• Sustainability risk policy: How an entity integrates sustainability risks in its financial advice or investment decision‐making process
  • Principal adverse impact (PAI): How their investments impact sustainability considerations
  • Sustainability risk remuneration policy: How remuneration policies take sustainability risks into account

There are 14 different entity-level sustainability factors FMPs must disclose, ranging from greenhouse gas emissions to social impact. FMPs that don’t consider sustainability in their investment decisions must clearly state this on their website, along with an explanation for why.

Level 2

At Level 2 (product level), the SFDR requires FMPs to adopt a further series of disclosures for each of the financial products they make or market. There are different categories for financial products:

  • Mainstream: For FMPs that do consider PAIs, an explanation of how financial products account for these impacts should be provided. This applies to all the FMP’s products, whether they are intended to meet sustainability goals or not
  • Promoting environmental or social characteristics: For ‘Article 8’ products that promote ‘environmental’ or ‘social’ characteristics, there must be additional information on how these are met, including disclosure on the degree of EU Taxonomy alignment of underlying economic activities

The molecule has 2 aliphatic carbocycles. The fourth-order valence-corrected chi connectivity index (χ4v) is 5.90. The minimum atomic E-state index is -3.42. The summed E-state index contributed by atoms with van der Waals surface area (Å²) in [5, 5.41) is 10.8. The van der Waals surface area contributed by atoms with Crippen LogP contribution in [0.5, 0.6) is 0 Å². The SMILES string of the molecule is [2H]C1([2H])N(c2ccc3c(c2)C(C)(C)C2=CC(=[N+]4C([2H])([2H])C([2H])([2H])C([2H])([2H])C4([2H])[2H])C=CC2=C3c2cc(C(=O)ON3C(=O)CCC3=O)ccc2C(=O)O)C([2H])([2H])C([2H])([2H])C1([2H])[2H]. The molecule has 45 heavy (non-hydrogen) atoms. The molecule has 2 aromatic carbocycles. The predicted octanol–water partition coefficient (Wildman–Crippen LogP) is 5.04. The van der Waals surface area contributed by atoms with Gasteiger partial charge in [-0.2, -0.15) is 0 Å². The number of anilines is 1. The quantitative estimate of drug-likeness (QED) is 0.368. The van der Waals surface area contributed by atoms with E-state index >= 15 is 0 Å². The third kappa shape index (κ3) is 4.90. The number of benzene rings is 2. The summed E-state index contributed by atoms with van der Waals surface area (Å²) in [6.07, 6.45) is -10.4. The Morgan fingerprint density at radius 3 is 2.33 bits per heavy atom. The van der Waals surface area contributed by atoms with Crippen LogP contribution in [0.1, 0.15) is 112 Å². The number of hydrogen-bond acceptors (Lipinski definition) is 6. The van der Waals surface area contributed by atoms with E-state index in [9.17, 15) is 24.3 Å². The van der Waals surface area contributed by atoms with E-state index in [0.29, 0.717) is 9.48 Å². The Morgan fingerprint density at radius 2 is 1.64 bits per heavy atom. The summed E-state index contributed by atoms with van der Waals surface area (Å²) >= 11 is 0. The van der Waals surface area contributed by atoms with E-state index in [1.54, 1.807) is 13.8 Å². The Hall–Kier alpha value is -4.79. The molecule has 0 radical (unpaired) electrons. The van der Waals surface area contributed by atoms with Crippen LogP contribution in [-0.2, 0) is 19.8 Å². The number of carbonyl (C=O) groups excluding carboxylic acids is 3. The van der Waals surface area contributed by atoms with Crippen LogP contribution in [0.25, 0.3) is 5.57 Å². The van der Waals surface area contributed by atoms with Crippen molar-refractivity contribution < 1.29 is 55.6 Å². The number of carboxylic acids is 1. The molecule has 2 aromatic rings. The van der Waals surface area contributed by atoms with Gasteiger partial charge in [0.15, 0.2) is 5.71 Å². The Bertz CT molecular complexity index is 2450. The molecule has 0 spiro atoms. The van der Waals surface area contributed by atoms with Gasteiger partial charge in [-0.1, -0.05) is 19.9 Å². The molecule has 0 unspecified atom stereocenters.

• Having sustainable investment objectives: For ‘Article 9’ products that have a sustainable investment objective, firms must provide an explanation on how the objective is achieved, as well as additional disclosure on alignment with the EU Taxonomy Regulation

How can FMPs prepare for the SFDR?

Preparing to meet the SFDR requirements can feel daunting, but FMPs can simplify the process by beginning by reporting internally on the sustainability risks they face, evaluating the adverse impact of their operations and products, and setting sustainability goals.

Will your company be affected?

While only FMPs will be required to disclose with the SFDR, FMPs will need to source this information from their portfolio companies. As the SFDR comes into play, companies that rely on external investments will need to have the right data available, and be able to easily share this data with their investors. The best way to ensure you are fully prepared for ESG data demands is to implement a sophisticated ESG data management platform.

Whether you’re just getting started on your ESG journey, or you’re working from spreadsheets and legacy tools and looking for more sophisticated ESG management, Novisto can help you conquer your ESG data challenges.
To learn more about what our ESG reporting software can do for your organization, request a demo today.